Evaluating Streamflow Changes in Continental U.S. Using Wavelet Transformation
Wednesday, 16 December 2015
Poster Hall (Moscone South)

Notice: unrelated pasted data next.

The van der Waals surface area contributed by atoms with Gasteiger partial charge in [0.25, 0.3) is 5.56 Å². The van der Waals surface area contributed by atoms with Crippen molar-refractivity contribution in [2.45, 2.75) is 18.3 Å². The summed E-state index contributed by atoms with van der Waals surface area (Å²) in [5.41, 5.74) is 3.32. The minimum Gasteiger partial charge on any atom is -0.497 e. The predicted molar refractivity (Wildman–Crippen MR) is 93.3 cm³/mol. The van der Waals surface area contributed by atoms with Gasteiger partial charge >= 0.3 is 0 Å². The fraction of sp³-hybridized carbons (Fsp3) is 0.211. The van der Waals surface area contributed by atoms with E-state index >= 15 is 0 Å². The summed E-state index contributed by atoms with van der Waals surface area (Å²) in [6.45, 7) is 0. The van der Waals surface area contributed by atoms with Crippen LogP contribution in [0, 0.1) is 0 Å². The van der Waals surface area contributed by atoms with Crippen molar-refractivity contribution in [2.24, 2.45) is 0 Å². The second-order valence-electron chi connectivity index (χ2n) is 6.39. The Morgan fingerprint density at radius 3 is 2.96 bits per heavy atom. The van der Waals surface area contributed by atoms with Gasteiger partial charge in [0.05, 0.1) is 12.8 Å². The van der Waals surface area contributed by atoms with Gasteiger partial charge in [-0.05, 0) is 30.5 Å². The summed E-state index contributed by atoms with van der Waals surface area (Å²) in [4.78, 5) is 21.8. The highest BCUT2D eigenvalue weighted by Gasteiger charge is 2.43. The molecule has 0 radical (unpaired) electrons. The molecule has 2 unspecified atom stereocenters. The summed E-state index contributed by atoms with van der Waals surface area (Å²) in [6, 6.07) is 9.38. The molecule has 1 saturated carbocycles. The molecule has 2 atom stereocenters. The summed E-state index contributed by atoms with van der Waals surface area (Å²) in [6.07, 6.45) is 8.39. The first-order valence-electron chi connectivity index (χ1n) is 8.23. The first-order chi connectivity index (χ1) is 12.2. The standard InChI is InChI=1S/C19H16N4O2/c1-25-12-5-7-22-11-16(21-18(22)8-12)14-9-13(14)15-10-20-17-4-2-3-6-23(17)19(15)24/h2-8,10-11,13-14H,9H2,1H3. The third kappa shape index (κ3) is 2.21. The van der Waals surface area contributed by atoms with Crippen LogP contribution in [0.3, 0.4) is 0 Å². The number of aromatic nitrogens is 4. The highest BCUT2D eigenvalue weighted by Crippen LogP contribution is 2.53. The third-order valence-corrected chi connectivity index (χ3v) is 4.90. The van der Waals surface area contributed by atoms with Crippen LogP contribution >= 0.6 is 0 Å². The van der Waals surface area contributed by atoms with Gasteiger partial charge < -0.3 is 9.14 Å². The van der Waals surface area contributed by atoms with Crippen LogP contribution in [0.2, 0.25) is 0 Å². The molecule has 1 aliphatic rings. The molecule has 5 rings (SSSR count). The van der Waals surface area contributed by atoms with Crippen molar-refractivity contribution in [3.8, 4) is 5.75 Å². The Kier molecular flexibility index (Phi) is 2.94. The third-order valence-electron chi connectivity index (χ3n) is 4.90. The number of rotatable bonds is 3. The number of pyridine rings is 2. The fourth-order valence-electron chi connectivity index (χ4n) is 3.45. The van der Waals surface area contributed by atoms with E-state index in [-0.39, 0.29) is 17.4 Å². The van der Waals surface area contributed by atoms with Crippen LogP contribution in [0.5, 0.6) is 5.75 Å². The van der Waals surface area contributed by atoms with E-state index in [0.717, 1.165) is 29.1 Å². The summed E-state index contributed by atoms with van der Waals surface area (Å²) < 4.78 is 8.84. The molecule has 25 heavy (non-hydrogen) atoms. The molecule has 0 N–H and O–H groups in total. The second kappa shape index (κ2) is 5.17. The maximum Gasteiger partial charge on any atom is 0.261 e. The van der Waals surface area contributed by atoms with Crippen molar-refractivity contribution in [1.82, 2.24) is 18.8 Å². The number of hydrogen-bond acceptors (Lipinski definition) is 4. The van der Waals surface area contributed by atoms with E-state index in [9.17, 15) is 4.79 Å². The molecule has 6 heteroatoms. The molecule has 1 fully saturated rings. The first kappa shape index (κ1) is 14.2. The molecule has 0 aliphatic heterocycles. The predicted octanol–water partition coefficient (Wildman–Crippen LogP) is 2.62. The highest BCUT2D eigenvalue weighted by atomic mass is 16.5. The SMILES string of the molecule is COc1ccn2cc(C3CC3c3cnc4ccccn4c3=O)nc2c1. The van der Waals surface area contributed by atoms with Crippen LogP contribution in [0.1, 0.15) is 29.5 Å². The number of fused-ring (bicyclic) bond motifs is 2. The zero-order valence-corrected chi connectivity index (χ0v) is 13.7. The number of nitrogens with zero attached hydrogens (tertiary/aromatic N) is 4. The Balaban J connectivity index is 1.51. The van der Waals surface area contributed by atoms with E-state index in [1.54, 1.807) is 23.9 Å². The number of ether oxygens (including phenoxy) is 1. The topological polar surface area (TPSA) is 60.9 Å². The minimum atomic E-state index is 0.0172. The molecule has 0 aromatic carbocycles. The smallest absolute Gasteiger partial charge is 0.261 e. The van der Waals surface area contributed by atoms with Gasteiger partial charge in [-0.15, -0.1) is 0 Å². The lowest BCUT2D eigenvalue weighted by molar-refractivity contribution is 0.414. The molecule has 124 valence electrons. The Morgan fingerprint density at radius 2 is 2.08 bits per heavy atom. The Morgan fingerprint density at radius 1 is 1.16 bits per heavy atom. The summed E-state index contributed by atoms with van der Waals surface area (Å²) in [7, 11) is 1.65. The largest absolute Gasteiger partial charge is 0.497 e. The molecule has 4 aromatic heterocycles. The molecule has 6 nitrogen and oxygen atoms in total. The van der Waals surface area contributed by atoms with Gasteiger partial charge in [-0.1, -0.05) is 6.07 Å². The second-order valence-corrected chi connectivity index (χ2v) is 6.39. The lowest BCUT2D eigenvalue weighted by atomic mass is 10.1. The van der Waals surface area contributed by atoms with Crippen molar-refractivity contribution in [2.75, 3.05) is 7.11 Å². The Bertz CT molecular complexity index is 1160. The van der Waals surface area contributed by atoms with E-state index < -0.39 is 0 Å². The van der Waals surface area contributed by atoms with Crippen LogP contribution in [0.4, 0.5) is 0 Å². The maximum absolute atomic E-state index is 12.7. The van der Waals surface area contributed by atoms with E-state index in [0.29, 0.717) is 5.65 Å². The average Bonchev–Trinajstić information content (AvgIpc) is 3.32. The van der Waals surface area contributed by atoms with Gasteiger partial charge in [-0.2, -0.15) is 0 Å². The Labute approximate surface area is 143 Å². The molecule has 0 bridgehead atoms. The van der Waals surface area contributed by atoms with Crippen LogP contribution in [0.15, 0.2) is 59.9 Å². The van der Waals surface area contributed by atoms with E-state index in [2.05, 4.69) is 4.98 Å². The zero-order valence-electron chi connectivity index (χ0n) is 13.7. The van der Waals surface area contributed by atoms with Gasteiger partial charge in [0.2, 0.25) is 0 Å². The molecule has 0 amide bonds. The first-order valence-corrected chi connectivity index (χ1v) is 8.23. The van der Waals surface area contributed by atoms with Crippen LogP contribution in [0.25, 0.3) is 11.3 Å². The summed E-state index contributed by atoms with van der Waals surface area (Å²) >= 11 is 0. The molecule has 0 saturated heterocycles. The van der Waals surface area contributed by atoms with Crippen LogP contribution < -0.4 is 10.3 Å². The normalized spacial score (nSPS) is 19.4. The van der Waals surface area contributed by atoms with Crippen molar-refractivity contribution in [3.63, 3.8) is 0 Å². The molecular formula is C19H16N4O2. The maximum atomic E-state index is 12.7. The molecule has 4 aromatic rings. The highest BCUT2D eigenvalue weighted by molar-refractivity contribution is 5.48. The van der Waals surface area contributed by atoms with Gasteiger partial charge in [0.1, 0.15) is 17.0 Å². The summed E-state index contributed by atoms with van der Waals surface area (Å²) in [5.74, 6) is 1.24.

This study focused on investigating the long term seasonal trends (gradual change and shifts) in 600 streamflow stations across the continental United States with each station having a continuous streamflow data of at least 30 years. The non-parametric Mann-Kendall test, with appropriate modifications to account for persistence in data, was used to identify the trends whereas the non-parametric Pettitt test was used to identify the shifts. Discrete Wavelet Transformation (DWT) was further applied on a subset of the selected stations (237/600 were selected for DWT) to evaluate the most significant periodicities or recurrence intervals present in the change patterns. The results showed a clear increase in streamflow in the northeast and upper-central regions whereas southeast and northwest regions underwent decrease. The central regions had assorted results while number of stations with decreasing trends was observed to increase from east to west. The shifts were found to be more spatially distributed across the whole study area and followed similar patterns as the trends. The seasons also showed certain patterns in all time-scales under DWT. The presence of persistence was also observed to increase with the increasing time-scales. The results may assist water managers to efficiently plan and manage the water resources under changing climatic conditions across continental United States.